Ever heard of a liger? It’s the offspring of a male lion and female tiger. There’s also the tigon, which has a lion mother and tiger father. And the leopon, the progeny of a lion and a leopard—not to be outdone by the jagulep, a jaguar-leopard mix.
Feline hybrids aren’t found in nature. Lions and tigers don’t overlap in the wild (except in India’s Gir Forest, where until now no ligers have been found). And big cats in the same territory don’t cross the species line—they’re not interested in each other, just as humans aren’t drawn to chimps.
Instead, these animals are the offspring of big cats that crossbreed in captivity and they're destined to become curiosities in zoos and wildlife parks. While it might seem fun to see one of these oddballs in the flesh, advocates of big cat conservation say this hybridization has a dark side.
“With hybrids there’s a much greater chance of the genetics being messed up,” says Luke Hunter, who heads the wild cat conservation organization Panthera. This means there’s a higher likelihood of infertility and other defects, he says.
The prevalence of these problems in big cat hybrids isn’t known: Because the animals don’t exist in the wild, scientists haven’t studied them much.
But many of the crossbreeds live healthy lives, and some have even produced offspring—a female liger in a Russian zoo mated with a male lion and gave birth to a so-called liliger in 2012.
It’s not known, either, how many of the various big cat hybrids exist, but Usman Masood, who has collected online reports of ligers and runs the website ligerzoos.com, puts liger numbers at about a hundred.
Ligers, made popular by the 2004 cult classic Napoleon Dynamite, are gold mines because of their size. The faintly striped creatures grow to about five feet tall and can weigh up to a thousand pounds, more than twice the size of their lion fathers and tiger mothers.
Reports of liger births occasionally surface from countries around the world—in late January a Russian zoo announced the birth of a liger cub named Tzar. But ligerzoos.com posits that most ligers are in private hands in the United States. Accredited zoos frown on crossbreeding big cats.
“These cats of mine are big mellow guys,” and they’re healthy, says Gregg Woody, owner of Woody’s Menagerie in Mulberry Grove, Illinois, of his two seven-year-old ligers, Hank and Charlie. Woody takes Hank and Charlie around the country as part of a traveling liger exhibit. Their size, he says, is “shocking” to people.
According to Woody, the ligers' parents spent a lot of time together and eventually mated, which scientists say can happen when a lion and tiger live in close quarters and lack other options.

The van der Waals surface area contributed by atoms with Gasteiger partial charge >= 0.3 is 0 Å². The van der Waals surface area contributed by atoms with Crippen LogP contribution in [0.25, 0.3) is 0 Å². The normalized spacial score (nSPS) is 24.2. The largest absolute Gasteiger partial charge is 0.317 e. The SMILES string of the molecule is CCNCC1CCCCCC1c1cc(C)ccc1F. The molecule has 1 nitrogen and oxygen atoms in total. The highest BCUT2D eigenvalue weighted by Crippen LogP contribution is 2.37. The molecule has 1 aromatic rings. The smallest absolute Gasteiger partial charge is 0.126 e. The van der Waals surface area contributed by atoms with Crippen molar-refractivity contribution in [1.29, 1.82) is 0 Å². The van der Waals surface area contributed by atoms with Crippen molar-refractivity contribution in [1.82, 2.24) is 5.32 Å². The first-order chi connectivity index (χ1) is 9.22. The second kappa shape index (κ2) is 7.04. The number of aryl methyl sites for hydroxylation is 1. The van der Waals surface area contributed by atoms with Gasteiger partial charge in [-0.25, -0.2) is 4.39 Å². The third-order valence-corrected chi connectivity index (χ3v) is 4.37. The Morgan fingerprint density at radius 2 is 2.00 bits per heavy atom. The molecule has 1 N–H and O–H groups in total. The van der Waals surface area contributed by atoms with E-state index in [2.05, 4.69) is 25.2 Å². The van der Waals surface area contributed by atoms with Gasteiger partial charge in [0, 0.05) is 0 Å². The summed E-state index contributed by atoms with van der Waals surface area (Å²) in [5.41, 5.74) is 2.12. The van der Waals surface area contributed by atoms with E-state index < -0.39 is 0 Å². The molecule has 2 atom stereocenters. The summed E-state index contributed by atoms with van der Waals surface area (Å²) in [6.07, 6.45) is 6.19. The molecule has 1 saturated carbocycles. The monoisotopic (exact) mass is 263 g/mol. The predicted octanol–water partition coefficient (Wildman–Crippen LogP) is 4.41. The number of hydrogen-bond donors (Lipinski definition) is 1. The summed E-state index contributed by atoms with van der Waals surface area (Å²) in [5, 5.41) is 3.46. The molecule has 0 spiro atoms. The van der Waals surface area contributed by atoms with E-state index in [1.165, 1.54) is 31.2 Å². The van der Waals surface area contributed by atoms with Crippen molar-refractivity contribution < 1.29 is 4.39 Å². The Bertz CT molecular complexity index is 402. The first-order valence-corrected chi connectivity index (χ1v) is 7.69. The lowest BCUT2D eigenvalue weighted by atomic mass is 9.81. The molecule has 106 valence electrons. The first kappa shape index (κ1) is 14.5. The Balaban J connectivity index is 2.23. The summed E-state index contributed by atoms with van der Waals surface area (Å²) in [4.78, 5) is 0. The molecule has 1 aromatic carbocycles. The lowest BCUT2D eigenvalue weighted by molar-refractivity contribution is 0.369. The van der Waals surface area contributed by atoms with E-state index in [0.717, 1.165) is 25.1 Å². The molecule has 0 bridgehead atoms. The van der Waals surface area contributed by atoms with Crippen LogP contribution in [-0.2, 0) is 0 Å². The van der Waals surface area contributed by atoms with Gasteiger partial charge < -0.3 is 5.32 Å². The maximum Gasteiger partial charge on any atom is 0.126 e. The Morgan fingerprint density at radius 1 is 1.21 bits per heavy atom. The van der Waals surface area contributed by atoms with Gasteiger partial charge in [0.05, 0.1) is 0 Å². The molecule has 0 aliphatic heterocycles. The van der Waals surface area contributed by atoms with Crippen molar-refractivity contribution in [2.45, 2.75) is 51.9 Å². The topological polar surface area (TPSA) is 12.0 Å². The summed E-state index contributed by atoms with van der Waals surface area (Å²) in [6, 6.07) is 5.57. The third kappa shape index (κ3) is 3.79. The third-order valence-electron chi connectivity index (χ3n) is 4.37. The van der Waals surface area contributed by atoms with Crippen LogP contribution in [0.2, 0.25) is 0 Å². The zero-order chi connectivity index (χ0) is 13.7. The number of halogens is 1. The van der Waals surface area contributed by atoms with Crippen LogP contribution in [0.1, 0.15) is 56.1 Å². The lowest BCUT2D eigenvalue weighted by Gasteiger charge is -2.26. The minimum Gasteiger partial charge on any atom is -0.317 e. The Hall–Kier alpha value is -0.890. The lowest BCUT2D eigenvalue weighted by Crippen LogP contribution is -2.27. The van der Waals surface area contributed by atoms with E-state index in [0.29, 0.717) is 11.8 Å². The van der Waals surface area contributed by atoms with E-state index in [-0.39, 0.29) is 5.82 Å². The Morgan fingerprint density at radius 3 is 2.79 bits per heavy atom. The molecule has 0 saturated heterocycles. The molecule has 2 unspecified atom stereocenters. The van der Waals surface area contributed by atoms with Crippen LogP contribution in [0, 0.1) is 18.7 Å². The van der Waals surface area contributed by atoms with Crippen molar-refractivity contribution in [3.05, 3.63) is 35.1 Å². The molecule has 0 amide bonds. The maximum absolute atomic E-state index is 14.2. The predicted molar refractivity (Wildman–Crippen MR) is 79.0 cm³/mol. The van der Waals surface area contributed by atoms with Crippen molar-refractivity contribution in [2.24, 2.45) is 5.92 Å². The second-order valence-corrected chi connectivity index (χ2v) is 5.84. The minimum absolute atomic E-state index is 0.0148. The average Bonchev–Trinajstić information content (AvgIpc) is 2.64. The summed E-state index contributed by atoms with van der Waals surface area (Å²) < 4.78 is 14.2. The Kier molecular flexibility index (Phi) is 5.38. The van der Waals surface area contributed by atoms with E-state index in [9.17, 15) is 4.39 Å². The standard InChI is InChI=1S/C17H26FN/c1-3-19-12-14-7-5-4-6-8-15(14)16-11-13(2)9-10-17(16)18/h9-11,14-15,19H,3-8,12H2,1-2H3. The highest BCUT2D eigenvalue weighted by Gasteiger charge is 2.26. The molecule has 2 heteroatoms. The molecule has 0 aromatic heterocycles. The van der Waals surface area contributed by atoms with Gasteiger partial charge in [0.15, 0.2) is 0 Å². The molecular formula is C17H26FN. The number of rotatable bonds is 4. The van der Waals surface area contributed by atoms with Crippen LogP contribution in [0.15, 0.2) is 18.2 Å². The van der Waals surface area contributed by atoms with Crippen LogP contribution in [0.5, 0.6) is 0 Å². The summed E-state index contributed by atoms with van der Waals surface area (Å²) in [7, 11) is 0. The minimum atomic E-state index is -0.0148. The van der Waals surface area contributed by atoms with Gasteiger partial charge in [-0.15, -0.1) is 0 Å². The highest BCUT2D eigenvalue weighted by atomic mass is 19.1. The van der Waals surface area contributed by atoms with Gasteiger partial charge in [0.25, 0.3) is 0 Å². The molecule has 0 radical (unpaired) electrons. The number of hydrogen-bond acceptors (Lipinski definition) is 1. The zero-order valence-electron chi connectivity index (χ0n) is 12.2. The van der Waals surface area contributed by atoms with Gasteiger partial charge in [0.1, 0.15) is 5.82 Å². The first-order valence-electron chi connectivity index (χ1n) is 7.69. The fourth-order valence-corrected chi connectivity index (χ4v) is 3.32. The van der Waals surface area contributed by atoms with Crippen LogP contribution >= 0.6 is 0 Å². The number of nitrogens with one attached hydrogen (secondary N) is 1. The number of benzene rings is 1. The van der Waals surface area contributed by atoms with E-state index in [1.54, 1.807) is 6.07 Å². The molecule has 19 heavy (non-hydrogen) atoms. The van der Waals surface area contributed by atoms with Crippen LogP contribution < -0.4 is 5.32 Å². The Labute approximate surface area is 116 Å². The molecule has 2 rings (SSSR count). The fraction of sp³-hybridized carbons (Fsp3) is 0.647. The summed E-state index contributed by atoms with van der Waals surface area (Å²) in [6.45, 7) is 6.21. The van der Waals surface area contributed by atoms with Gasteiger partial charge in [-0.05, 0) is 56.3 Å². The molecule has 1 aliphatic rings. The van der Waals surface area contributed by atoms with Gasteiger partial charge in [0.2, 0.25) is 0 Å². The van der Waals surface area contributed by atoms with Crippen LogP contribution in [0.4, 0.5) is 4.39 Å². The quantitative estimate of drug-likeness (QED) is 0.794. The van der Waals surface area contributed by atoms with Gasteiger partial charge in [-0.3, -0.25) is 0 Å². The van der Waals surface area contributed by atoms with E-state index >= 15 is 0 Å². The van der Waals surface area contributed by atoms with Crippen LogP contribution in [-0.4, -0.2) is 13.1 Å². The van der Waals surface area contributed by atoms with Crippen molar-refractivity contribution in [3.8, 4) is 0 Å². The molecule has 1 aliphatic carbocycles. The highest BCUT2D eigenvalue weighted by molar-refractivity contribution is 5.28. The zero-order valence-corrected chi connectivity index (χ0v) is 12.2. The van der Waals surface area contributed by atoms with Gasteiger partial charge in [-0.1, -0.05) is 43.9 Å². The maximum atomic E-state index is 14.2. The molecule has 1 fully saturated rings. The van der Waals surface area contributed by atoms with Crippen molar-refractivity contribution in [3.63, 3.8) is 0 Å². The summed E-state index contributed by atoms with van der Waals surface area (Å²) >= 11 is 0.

“Lions are tigers are separated by about seven million years of evolution,” Craig Packer, director of the Lion Research Center at the University of Minnesota, previously told National Geographic. “But they are still closely enough related that they can hybridize.”
NO BOON TO CONSERVATION
Feline hybrids aren’t helpful to the genetic diversity of big cats and have no conservation value, says Rob Vernon, spokesman for the Association of Zoos and Aquariums, which represents 230 zoos in the U.S and a handful of other countries.
According to the association, zoos today are supposed to be arks for threatened animals and educate the public about conservation efforts. “Propagating animals that specifically do not represent the normal characteristics and variation of the species creates a confused educational message,” states the association’s policy against the intentional breeding of animals to produce rare traits.
Conservation scientist Luke Dollar says that any crossbreeding between big cat species is unethical and is the result of greed or irresponsible breeding.
“I can think of no legit excuse for a liger or tigon to exist,” says Dollar, program director for National Geographic Society’s Big Cats Initiative. “If we want to recognize and honor big cats as they naturally occur in the wild, why would we possibly experiment in these completely unnatural and not biologically founded practices?”
HYBRIDS GONE WILD
While we know that lions and tigers have yet to get frisky in the wild, it’s certainly possible for two species to produce a hybrid in nature. “Hybridization occurs among carnivores in the wild when the reproductive opportunities become really, really limited,” Hunter says.
Coywolves, the offspring of wolves and coyotes, number in the millions in the U.S. and eastern Canada. Deforestation, hunting, and poisoning of wolves in the east meant that they increasingly bred with coyotes spreading into eastern wolf territory from the U.S. Southwest.
Climate change can also have an effect. Scientists predict that melting Arctic ice will lead more than 20 marine mammals to hybridize. Already, grizzly bears moving northward into higher latitudes have been known to mate with polar bears. The result: brown-pawed, white-coated “pizzlies.”